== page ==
That does not appear to me to be the militia, its just another arm of the military. Its not unorganized, its not provided with just officers. And they don't call out a muster for the folks in the area.

The militia does not exist in todays world.

jmlivingston
01-30-2008, 9:40 AM
That does not appear to me to be the militia, its just another arm of the military. Its not unorganized, its not provided with just officers. And they don't call out a muster for the folks in the area.

The militia does not exist in todays world.

The CSMR is not just another arm of the military. It's an all-volunteer organization responsible only to the state and not the fed's. The members are not paid for their time, and they meet one weekend a month plus two weeks during the summer.

Your original statement said nothing about unorganized, just well-regulated. That's why I asked you to define it, but all you could reply with was "show me one"..... :rolleyes:

johnny_22
01-30-2008, 9:54 AM
http://www.michiganmilitia.com/

As seen in the movie Bowling for Columbine.

Piper
01-30-2008, 10:22 AM
Just a minor observation, but have you noticed that governments through out history only make the carrying of arms by citizens mandatory when the government is faced with an enemy that could unseat them, but confiscate arms from citizens when it threatens the governments ability to rule over them. In other words, an armed citizen is merely a buffer between the enemy and the cowardly government.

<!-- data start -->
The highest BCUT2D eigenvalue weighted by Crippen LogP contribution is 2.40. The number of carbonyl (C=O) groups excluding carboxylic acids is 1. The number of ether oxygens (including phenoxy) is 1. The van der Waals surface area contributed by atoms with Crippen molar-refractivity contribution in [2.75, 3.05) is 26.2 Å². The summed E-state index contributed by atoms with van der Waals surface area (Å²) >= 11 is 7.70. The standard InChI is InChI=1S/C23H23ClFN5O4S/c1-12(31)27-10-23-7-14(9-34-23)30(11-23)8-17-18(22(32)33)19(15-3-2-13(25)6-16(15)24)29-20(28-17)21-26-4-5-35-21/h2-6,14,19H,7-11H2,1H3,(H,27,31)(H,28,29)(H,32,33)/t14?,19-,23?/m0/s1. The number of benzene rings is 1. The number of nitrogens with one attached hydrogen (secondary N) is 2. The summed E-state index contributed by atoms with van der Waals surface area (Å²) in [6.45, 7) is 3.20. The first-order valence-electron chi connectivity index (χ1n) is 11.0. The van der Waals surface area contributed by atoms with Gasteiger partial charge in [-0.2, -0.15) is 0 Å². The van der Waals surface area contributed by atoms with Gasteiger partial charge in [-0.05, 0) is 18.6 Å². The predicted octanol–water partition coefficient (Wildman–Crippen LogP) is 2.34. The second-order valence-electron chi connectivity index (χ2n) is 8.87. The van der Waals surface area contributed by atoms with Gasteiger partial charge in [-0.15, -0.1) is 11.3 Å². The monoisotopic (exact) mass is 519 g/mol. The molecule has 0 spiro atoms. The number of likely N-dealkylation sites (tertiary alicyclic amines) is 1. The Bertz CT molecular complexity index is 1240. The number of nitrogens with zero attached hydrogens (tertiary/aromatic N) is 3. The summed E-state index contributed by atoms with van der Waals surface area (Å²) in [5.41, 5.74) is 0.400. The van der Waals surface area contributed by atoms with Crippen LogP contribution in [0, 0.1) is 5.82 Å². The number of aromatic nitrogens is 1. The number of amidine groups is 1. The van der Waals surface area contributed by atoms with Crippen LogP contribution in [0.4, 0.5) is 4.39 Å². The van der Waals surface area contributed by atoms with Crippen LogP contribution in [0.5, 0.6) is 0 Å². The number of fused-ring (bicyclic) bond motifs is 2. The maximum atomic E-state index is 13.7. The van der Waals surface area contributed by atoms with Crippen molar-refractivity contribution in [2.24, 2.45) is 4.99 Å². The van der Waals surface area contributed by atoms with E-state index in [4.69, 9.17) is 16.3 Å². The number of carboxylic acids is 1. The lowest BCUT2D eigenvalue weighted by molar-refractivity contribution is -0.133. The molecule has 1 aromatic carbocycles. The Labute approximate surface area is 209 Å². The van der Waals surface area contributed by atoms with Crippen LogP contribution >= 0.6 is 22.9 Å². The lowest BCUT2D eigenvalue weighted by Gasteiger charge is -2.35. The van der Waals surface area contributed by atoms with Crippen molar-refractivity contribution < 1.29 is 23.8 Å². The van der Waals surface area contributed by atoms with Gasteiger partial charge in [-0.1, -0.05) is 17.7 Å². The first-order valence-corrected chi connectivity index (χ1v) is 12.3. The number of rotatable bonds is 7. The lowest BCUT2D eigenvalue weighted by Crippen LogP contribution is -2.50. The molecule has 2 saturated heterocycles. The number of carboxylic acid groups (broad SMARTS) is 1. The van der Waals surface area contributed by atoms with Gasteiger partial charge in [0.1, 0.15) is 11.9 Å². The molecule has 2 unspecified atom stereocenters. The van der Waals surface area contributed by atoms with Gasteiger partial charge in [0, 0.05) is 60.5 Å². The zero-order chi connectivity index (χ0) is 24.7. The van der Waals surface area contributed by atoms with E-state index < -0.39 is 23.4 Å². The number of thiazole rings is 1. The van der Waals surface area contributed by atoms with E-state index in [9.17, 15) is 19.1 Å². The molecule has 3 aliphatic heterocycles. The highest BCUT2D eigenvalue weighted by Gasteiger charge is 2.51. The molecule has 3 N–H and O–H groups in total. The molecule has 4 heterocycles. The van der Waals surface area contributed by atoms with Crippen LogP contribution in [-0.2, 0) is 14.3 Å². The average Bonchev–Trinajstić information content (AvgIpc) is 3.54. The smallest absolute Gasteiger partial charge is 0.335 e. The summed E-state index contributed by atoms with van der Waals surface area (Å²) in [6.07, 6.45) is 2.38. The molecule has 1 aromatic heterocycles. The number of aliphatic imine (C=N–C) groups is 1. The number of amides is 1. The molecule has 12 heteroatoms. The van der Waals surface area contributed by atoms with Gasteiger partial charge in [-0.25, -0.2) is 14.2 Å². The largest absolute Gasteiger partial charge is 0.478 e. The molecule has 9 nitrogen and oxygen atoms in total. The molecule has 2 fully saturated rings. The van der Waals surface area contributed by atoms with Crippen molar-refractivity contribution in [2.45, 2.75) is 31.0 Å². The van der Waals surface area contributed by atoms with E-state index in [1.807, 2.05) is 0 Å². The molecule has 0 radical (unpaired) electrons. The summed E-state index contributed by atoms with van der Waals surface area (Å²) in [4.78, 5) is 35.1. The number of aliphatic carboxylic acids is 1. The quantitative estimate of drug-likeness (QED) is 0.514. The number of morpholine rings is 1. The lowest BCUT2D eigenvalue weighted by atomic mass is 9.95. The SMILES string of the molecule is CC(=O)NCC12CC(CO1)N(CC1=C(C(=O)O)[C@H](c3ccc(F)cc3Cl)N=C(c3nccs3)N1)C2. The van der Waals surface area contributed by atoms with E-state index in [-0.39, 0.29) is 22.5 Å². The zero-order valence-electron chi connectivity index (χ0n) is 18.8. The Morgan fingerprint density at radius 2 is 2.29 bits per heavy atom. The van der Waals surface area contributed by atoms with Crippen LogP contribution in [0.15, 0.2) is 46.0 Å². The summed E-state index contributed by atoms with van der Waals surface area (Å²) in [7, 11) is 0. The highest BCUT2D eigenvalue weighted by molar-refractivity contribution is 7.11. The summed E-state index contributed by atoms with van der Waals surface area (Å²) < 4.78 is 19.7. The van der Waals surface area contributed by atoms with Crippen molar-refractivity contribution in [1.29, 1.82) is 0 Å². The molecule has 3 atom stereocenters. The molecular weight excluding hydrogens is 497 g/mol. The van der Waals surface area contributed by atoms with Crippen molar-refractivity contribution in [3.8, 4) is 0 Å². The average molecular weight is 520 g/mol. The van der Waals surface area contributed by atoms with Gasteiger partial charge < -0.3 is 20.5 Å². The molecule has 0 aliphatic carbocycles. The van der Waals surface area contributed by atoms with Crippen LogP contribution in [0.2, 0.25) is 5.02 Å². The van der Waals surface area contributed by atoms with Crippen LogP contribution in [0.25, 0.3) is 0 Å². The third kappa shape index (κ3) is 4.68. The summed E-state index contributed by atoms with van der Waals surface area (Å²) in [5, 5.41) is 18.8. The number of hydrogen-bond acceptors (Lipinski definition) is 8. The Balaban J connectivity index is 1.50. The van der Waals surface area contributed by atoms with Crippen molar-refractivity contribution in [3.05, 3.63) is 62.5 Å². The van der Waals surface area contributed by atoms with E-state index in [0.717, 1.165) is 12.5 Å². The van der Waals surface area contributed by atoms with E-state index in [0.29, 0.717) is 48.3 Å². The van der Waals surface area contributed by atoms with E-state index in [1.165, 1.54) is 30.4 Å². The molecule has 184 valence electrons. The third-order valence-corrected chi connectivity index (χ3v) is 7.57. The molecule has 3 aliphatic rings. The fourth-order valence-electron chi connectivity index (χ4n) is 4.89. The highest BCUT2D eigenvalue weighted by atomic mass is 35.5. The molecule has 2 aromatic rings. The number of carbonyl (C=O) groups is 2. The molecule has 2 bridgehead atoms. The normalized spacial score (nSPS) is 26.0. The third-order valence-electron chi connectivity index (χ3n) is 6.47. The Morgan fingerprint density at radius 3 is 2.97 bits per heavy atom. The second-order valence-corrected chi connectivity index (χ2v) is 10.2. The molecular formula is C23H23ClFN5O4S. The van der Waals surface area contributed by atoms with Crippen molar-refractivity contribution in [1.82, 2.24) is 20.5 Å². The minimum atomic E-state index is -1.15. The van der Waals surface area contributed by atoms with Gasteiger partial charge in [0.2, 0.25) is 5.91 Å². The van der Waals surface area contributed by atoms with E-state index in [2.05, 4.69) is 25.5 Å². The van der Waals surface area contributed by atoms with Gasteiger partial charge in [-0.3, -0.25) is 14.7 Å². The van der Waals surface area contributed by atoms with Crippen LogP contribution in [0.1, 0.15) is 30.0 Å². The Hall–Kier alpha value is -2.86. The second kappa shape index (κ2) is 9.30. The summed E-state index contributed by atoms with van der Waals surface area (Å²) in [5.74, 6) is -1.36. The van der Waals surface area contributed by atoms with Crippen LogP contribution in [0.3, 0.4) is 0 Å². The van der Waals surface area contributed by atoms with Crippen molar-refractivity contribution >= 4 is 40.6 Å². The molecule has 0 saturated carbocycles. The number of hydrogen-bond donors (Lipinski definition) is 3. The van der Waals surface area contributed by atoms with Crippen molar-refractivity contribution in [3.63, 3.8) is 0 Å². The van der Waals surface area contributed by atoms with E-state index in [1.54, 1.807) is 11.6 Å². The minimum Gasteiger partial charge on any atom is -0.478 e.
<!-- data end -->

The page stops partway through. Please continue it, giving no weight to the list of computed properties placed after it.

aileron
01-30-2008, 10:40 AM
The CSMR is not just another arm of the military. It's an all-volunteer organization responsible only to the state and not the fed's. The members are not paid for their time, and they meet one weekend a month plus two weeks during the summer.

Your original statement said nothing about unorganized, just well-regulated. That's why I asked you to define it, but all you could reply with was "show me one"..... :rolleyes:


I will start here and work backwards.

Title 32, United States Code, Section 109

But its going to take some time to affirm that your correct and I'm wrong. Personally I do not believe for a second that the CSMR is a militia. Just an extension of the NG.

Librarian
01-30-2008, 1:53 PM
Good article, and the one concern I have with Heller. What does the SCOTUS interpret militia to mean. More important what do they interpret STATE-REGULATED militia to mean? There is no such thing as a state regulated militia.

http://www.goodforthecountry.com/

Perhaps I'm slow today, but I don't get your point.

You include a long quote arguing, correctly in my view, that membership in an organized militia is irrelevant, then wonder what SCOTUS thinks a militia is.

Your question and the quote don't seem to go together.

MKE
01-30-2008, 3:26 PM
If this link has already been posted, please disregard...a very good read: http://rebirthoffreedom.org/freedom/guns/the-definition-of-militia/

aileron
01-30-2008, 4:56 PM
Perhaps I'm slow today, but I don't get your point.

You include a long quote arguing, correctly in my view, that membership in an organized militia is irrelevant, then wonder what SCOTUS thinks a militia is.

Your question and the quote don't seem to go together.

Simply, the SCOTUS, created the question.


Whether D.C. Code provisions violate the Second Amendment rights of individuals who are not affiliated with any state-regulated militia, but who wish to keep handguns and other firearms for private use in their homes.